Lamspringe Abbey

Lamspringe Abbey (Stift Lamspringe, later Kloster Lamspringe) is a former religious house of the English Benedictines in exile, at Lamspringe near Hildesheim in Germany.

Lamspringe Abbey
Lamspringe Kirche 2210.JPG
Lamspringe Abbey is located in Lower Saxony
Lamspringe Abbey
Location within Lower Saxony
Monastery information
Full nameLamspringe Abbey
OrderCanonesses Regular; Benedictine
Established847; 1630
Dedicated toSt Adrian of Corinth & St. Denis
Controlled churchesLamspringe Abbey
LocationLamspringe, Hildesheim, Germany
Coordinates51°57′N 10°00′E / 51.95°N 10°E / 51.95; 10Coordinates: 51°57′N 10°00′E / 51.95°N 10°E / 51.95; 10
Other informationThe relics of St Oliver Plunkett and the head of St Thomas of Hereford.

First foundationEdit

The foundation by Count Ricdag of the first religious house at Lamspringe for canonesses is conventionally dated at 847. This Augustinian priory became Lutheran during the Reformation and was destroyed during the Thirty Years' War in 1626.

Second foundationEdit

The former abbey church, now the parish church

In 1628 English Benedictine monks in exile approached the Bursfelde Congregation with a request for premises and in 1630 were granted the derelict buildings at Lamspringe, although they were unable to take possession and begin work on the monastery until the early 1640s, after the end of the Thirty Years' War. The English Benedictines rebuilt the abbey, dedicated to St Adrian of Corinth, a 3rd-century martyr, and St. Denis, and from 1671 ran a school here for English Catholic boys, mostly from Yorkshire and the north, which became a centre for Catholic education for, and influence on, Great Britain.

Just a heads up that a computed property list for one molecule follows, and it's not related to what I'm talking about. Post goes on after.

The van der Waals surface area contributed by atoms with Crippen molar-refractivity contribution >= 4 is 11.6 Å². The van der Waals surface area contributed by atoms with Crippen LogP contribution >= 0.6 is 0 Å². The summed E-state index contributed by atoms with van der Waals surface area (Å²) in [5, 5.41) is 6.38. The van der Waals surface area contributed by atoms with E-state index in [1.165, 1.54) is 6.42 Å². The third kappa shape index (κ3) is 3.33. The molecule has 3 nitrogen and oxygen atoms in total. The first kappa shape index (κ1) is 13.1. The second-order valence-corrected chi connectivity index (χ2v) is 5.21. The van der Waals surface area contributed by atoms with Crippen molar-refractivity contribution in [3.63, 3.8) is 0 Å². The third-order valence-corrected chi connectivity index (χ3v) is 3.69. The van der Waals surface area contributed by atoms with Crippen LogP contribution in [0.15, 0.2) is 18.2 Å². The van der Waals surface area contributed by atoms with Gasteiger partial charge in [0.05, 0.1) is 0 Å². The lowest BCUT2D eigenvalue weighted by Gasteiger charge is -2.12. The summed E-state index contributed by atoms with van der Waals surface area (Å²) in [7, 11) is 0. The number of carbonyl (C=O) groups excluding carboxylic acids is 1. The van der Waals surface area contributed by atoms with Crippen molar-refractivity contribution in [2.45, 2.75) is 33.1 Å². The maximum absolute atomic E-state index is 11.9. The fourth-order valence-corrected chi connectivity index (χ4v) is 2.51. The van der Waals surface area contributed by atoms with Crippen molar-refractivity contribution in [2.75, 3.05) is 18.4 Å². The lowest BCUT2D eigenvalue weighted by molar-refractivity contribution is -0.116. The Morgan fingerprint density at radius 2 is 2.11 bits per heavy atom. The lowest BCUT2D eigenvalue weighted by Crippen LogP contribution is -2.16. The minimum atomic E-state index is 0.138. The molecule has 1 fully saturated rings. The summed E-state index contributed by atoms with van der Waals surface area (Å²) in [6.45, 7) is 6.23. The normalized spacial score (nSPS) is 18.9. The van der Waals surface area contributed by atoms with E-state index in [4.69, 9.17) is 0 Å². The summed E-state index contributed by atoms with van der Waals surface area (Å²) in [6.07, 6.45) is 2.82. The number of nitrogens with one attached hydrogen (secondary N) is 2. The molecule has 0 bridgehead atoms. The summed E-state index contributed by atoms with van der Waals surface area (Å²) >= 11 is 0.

Unlike the other English monasteries in exile, Lamspringe was a large abbey rather than a small priory, and was wealthy, with wide estates, and the community's wealth and status were reflected in the quality of the building works undertaken. The abbey church, serious work on which began in 1691 under abbot Maurus Corker, and the remaining monastery buildings, executed in rather grand style by abbot Joseph Rokeby up to 1731, still remain virtually intact.

Lamspringe Abbey housed the relics of St Oliver Plunkett, taken there in 1684 by the later Abbot of Lamspringe, Corker, who had been with him in prison in London,[1] as well as the head of St Thomas of Hereford.

The abbey was secularised in 1803 by the Kingdom of Prussia, and the monks returned to England. The library was dispersed; it had contained as its most famous item the St. Albans Psalter.

The school was transferred to the then newly established Ampleforth Abbey and formed the basis of the present Ampleforth College.

The monks, after a period of dispersal, reformed as a community at Broadway in Worcestershire between 1828 and 1841, after which they were spread among other houses, although the community was never formally disbanded. The last surviving members joined the abbey at Fort Augustus (1876-1998) at its foundation.


The church still serves as the parish church, and the still impressive monastic buildings are put to a variety of parish and community uses. The abbey garden also survives and is one of the attractions of Lamspringe.


  • Clement Reyner 1645-
  • Maurus Corker 1690-95
  • Joseph Rokeby 1730-61
  • Maurus Heatley 1761-1802


  1. ^ the relics are now in Downside Abbey